The UK needs a pandemic preparedness plan to ensure Covid failures are never repeated

'Scientists are clear that the next pandemic is coming'.

Pandemic response

Mike Buckley is director of CampaignCentral and host of the Labour for a European Future podcast

One of the most striking things about the pandemic is how little it has changed politics. The Conservatives are still comfortably ahead in the polls despite having presided over one of the worst public health disasters this country has seen.

On measure after measure – cases, hospitalisations, deaths and people living with Long Covid – we are far ahead of comparable nations. Instead of learning from their mistakes the Government wilfully continue. Calls for a change of direction from scientists and NHS leaders are routinely ignored.

“We are entering winter in a much worse position than western European neighbours,” wrote Independent SAGE member Christina Pagel this week. She contrasts the ‘vaccine-plus-mitigations’ strategy used in western Europe with the Government’s reliance on vaccines alone. Tolerating high case numbers has been a “deliberate policy decision”, as has the slow rollout of vaccinations among teenagers and lack of safety measures for children.

“We are right on the edge,” said Matthew Taylor, chief executive of the NHS Confederation. “It would require incredible luck for us not to find ourselves in a profound crisis over the next three months.” He called on the Government to immediately mandate mask wearing in public spaces, to recommend working from home and speed up booster vaccinations for older groups along with first and second doses for teenagers.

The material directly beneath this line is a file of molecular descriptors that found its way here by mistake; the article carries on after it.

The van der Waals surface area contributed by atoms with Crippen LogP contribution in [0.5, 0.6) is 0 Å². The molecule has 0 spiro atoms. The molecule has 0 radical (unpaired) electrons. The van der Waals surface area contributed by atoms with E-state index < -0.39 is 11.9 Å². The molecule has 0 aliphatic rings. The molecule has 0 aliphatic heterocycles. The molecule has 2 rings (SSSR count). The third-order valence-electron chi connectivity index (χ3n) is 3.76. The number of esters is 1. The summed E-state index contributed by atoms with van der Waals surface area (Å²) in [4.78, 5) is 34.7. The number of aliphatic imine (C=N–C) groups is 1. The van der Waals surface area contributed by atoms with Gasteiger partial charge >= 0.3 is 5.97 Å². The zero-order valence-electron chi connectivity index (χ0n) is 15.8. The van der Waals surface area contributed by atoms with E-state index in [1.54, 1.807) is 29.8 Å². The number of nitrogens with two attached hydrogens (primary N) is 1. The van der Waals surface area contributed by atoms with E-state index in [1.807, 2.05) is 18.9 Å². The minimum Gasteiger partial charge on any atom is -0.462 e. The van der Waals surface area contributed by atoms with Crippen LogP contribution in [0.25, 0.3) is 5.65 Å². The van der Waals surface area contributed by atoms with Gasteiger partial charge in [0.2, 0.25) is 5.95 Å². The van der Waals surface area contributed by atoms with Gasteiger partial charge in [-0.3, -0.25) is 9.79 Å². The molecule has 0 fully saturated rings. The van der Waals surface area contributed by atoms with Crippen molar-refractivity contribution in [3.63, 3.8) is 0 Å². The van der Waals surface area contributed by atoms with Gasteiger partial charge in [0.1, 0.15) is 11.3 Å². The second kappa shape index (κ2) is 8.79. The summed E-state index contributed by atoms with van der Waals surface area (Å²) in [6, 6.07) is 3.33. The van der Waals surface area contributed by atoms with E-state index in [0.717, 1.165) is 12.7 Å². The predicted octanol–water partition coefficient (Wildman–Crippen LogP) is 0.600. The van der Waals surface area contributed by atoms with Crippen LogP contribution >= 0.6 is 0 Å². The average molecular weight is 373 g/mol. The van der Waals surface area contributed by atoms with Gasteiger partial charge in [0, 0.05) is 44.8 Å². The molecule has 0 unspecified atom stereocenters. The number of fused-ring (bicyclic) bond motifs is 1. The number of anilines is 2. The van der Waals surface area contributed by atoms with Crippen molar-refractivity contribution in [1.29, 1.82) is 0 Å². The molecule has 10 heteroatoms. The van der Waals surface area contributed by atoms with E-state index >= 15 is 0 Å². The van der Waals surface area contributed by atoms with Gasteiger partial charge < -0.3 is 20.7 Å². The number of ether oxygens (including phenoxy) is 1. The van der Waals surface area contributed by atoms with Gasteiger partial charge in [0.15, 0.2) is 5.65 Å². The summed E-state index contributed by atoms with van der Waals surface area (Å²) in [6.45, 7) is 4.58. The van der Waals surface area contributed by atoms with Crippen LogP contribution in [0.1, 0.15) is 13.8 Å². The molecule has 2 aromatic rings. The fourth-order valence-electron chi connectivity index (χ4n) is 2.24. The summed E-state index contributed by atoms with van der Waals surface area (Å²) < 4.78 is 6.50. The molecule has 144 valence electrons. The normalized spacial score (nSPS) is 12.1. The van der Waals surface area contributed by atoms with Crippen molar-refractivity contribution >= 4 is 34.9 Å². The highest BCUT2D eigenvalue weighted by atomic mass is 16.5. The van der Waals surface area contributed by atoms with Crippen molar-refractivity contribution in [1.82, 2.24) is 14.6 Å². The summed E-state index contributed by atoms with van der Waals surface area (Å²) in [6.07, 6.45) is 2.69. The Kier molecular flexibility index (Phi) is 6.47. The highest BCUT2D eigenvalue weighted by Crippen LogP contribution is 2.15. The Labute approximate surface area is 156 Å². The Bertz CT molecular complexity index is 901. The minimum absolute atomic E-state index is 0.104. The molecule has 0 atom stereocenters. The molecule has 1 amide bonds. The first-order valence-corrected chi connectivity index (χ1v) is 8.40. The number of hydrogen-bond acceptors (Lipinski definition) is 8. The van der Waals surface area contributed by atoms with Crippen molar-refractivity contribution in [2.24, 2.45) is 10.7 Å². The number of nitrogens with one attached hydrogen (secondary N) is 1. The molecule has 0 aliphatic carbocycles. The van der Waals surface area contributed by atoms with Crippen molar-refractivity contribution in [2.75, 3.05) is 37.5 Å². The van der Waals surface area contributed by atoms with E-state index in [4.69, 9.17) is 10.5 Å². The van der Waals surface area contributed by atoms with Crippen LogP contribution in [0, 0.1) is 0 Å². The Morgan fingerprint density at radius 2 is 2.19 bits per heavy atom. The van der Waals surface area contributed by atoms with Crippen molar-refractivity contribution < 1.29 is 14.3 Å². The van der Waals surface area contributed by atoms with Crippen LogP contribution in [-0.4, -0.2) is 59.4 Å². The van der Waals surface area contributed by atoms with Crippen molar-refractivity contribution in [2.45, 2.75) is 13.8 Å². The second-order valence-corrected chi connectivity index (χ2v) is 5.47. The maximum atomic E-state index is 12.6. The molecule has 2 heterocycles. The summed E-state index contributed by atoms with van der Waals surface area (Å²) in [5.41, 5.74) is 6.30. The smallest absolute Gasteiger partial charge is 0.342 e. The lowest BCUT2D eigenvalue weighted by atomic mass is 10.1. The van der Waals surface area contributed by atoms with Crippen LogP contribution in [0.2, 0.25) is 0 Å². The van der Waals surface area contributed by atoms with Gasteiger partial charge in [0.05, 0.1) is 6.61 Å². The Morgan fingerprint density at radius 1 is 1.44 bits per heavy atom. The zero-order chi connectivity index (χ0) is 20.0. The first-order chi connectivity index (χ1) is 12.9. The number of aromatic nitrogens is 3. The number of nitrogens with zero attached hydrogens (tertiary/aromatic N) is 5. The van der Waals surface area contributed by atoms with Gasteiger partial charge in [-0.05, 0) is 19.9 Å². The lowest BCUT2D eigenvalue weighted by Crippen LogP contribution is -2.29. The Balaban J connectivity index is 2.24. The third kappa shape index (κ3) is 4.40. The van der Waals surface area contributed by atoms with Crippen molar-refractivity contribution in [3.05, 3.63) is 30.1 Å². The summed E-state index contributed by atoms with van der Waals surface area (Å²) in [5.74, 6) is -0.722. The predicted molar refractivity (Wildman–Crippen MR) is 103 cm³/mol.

The Government, as so often before, refused to act, saying merely that it would keep “a close eye” on the situation. Meanwhile cases and deaths rise: Tuesday saw 263 deaths, the highest number for 7 months.

The Conservatives’ continued popularity is not solely due to lack of anger over their pandemic response. Boris Johnson’s optimism has its fans while signature policies including Brexit and levelling up are still being given time, at least by some.

Polls have shown that much of the public believes the Government have done the best job they can and doubt that an alternative government would have done better. Some of this, says Andy Beckett, could be due to diminishing awareness about how other countries are dealing with the pandemic. The pandemic is reported in an “insular way in England, with little reference to comparable countries’ stricter rules and lower death tolls.”

Beckett suggests that it could also be the result of a decade of social change. Between 2010 and 2015 alone Conservative policies resulted in 57,000 deaths. Like the thousands of English Covid fatalities since “freedom day” these deaths received little coverage. Ever since the Conservatives began to dismantle the protective state in 2010, with disastrous social consequences, “much of the media and the public have got used to looking the other way. To face up to the enormous human cost of modern Conservatism would make supporting them, as the supposedly safe choice of government, much harder to justify.”